Can Oregon’s Offense Work Without a Star QB?

David Koh FishWrap, FishWrap Archive

With the NFL draft rapidly approaching and mock drafts coming in from every analyst with an internet connection, Oregon fans are getting used to the bittersweet feeling of seeing star alumnus Marcus Mariota top nearly every board in the country. Sweet because we love to see a young Duck take wing. Bitter because of the empty nest he’s leaving behind.

The Oregon record-holder in Heismans won

From Video

The Oregon record-holder in Heismans won

Mariota owns nearly every Oregon record relevant to his position, including both career and single-season crowns in passing yards, pass completions, total offense, touchdowns and points accounted for. Oh — and by the way, he’s also the Oregon record holder in College Football Playoff wins and Heisman Trophies. The Honolulu kid ran both the football and the offense to perfection, executing the Helfrich hurry-up with a poise and efficiency that dazzled the college football world, then hustled to the line and dazzled it again before it got the chance to substitute.

And he’s gone.

It’s no secret that the Oregon brand of football puts a lot of emphasis on quarterback play, from a required ability to cover ground with his legs to a critical capacity for quick reads before and after the snap. While blue-chip transfer Vernon Adams has speed comparable to Mariota’s (4.58 in the 40, to Mariota’s 4.52), he hasn’t been practicing college football at all since last fall, and has never played in Oregon’s system. Backups Morgan Mahalak and Jeff Lockie are both significantly slower, and neither — yet — has shown the flashes of brilliance we’re used to from the likes of Mariota, Dennis Dixon and Darron Thomas.

"What, again?" "Yeah, again."

Craig Stroebeck

“What, again?”
“Yeah, again.”

The Quack attack is predicated on an ability to strike at any time, in any way. If the QB can’t run, the Ducks lose the zone read and the triple option.  If he can’t throw, they can’t spread the field and the whole thing falls apart. Fortunately for the Autzen faithful and Duck fans everywhere, Dixon, Thomas and Mariota — Oregon’s QBs since 2005, excluding the conflict-laden case of Jeremiah Masoli — averaged over 500 rushing yards a year on 5 yards per carry, and completed 61.15 percent of their throws for 2687 yards per full season. The three averaged a passing efficiency rating of 155.78 over the course of their eight seasons as starters, and threw 206 touchdowns, a little over 2 per game for 101 games including the postseason. Those are some impressive numbers.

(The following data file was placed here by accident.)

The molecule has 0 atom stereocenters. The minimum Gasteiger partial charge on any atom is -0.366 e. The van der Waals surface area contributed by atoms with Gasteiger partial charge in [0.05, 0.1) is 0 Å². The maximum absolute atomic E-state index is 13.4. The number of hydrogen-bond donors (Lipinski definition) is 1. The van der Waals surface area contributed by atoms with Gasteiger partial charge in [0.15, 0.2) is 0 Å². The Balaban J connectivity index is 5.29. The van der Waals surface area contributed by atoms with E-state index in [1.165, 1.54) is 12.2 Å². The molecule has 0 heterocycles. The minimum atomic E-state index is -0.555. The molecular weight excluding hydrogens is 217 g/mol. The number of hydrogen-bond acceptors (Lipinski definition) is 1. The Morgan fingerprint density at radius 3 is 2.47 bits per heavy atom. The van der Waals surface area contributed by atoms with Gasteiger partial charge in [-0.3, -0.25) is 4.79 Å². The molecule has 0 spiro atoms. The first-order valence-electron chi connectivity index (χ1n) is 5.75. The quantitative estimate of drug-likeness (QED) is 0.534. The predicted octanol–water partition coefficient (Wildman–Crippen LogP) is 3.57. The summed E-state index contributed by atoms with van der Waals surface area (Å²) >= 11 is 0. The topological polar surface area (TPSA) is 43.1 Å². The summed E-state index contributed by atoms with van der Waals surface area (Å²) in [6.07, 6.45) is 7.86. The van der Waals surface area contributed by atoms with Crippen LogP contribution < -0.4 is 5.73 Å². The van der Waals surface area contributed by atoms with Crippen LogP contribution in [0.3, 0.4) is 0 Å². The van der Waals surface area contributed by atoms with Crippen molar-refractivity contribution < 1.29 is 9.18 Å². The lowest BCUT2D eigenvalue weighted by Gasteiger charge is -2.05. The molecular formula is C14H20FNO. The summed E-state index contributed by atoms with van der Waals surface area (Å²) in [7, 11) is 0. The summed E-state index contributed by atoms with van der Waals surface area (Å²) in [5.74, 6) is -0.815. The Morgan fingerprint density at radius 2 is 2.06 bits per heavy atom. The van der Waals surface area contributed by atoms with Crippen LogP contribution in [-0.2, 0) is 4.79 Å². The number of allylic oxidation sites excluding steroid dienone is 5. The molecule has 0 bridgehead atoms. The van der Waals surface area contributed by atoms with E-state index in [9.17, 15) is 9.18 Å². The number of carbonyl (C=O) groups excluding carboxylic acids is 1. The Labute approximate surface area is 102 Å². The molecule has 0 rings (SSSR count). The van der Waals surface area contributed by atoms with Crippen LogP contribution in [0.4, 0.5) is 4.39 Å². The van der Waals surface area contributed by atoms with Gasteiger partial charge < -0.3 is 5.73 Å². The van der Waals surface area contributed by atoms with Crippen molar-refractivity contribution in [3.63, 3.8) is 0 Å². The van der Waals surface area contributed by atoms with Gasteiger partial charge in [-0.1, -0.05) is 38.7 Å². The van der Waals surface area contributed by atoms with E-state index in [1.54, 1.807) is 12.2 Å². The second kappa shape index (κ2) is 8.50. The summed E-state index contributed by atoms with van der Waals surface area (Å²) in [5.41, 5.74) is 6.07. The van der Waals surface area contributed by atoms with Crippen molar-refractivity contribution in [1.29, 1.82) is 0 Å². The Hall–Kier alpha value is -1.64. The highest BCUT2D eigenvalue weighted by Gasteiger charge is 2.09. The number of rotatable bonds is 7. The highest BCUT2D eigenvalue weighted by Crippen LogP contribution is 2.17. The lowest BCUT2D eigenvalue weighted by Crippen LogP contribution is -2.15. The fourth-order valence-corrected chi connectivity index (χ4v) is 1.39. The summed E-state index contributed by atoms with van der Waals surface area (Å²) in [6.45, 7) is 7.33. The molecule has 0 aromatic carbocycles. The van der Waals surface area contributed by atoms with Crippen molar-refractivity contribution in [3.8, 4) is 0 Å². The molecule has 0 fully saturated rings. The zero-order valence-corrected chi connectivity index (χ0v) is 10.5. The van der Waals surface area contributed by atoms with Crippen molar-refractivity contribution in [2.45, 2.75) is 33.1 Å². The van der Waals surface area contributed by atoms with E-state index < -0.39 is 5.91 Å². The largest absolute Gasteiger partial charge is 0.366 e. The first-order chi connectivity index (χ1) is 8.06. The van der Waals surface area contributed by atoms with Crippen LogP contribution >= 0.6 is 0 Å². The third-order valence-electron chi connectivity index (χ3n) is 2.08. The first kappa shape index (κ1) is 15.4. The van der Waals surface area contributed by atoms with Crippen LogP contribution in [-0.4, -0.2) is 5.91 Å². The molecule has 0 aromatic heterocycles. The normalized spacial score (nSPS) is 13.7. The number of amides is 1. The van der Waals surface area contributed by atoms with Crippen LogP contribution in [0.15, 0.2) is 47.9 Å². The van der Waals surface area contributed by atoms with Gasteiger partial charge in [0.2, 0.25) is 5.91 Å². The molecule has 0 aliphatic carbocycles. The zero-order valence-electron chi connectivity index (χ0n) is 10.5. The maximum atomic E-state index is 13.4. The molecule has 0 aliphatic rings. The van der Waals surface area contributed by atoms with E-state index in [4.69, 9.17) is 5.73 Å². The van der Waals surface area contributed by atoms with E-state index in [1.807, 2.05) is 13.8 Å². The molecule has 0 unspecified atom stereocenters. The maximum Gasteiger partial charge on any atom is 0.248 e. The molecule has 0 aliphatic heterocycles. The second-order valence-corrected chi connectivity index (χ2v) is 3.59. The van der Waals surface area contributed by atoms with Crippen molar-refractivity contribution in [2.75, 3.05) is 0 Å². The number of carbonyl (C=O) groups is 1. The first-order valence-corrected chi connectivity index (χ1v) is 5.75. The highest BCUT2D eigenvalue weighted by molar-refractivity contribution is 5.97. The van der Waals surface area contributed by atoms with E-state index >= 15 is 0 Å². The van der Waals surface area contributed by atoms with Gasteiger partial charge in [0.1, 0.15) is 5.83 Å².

So the question, then, is this: Does Oregon build great quarterbacks, or have great quarterbacks built Oregon?

The answer, as with most big questions, is a little of both, but don’t go prophesying college football doom in Autzen in the absence of a sure rockstar under center. Of Thomas, Mariota and Dixon, none was a five star prospect coming out of high school, and Masoli, who led the team to a Pac-10 Championship and the Rose Bowl despite his many controversies, came unranked out of a city college. King Marcus himself pulled only three stars and was ranked the #12 dual-threat QB out of 30 on All of these quarterbacks benefited from the revolutionary offensive system that Chip Kelly brought to Eugene in at least three ways:

OC Scott Frost usually has the play in before the QB can even get off the ground

John Giustina

OC Scott Frost usually has the play in before the QB can even get off the ground

Tempo: The quickness of Oregon’s every down offense puts young QBs in relatively simple read situations. Usually there are few plays to choose from, and if one in particular isn’t relayed down to the field before the offense even gets to the line, it’s usually a nearly binary read. How many defenders in the box?  6+ means one play, 5 or fewer means another. Further, the defense rarely gets to substitute against Oregon’s greenlight tempo, which puts receivers in favorable matchups to create big windows, and forces any base coverage to be relatively generic and never sell out and pin its ears back to totally shut down one play or another.

Conditioning: Marcus Mariota showed up in Oregon a lanky 6’4″, 185 lb kid with a mediocre 4.71 40 time. He weighed in at 222 lbs at the NFL combine in February, and ran a blistering 4.52 40, best among rookie quarterbacks. Everyone knows the Ducks are fast.  That’s something you can see on TV. What often takes opponents and scouts by surprise is how long they stay fast. Mariota, Thomas, Dixon and company saw a lot of hands on hips when they looked over the line, and quite soon afterward they usually saw a lot of green.

So dont throw out that pig cooker just yet

Kevin Cline

So don’t throw out that pig cooker just yet.

Scheme:  The crux of the Kelly/Helfrich offense is matchups. Find the important spots, and outnumber, outrun or avoid the defense wherever possible. What that means for a quarterback is that he’s always taking advantage of mistakes. Busted coverages, broken containment and trapped defenders are the hallmark of the Ducks’ devastating design, and that means big windows to throw into and big holes to run through, a quarterback of any age’s dream.

That isn’t the whole story, of course. All three of the aforementioned quarterbacks except Mariota played pro ball somewhere, and Marcus is projected to be a top ten overall pick. They’re talented guys, smart guys, fast guys. But miss them as we may, football will continue in Eugene, stars or none.

Top Photo: Kevin Cline

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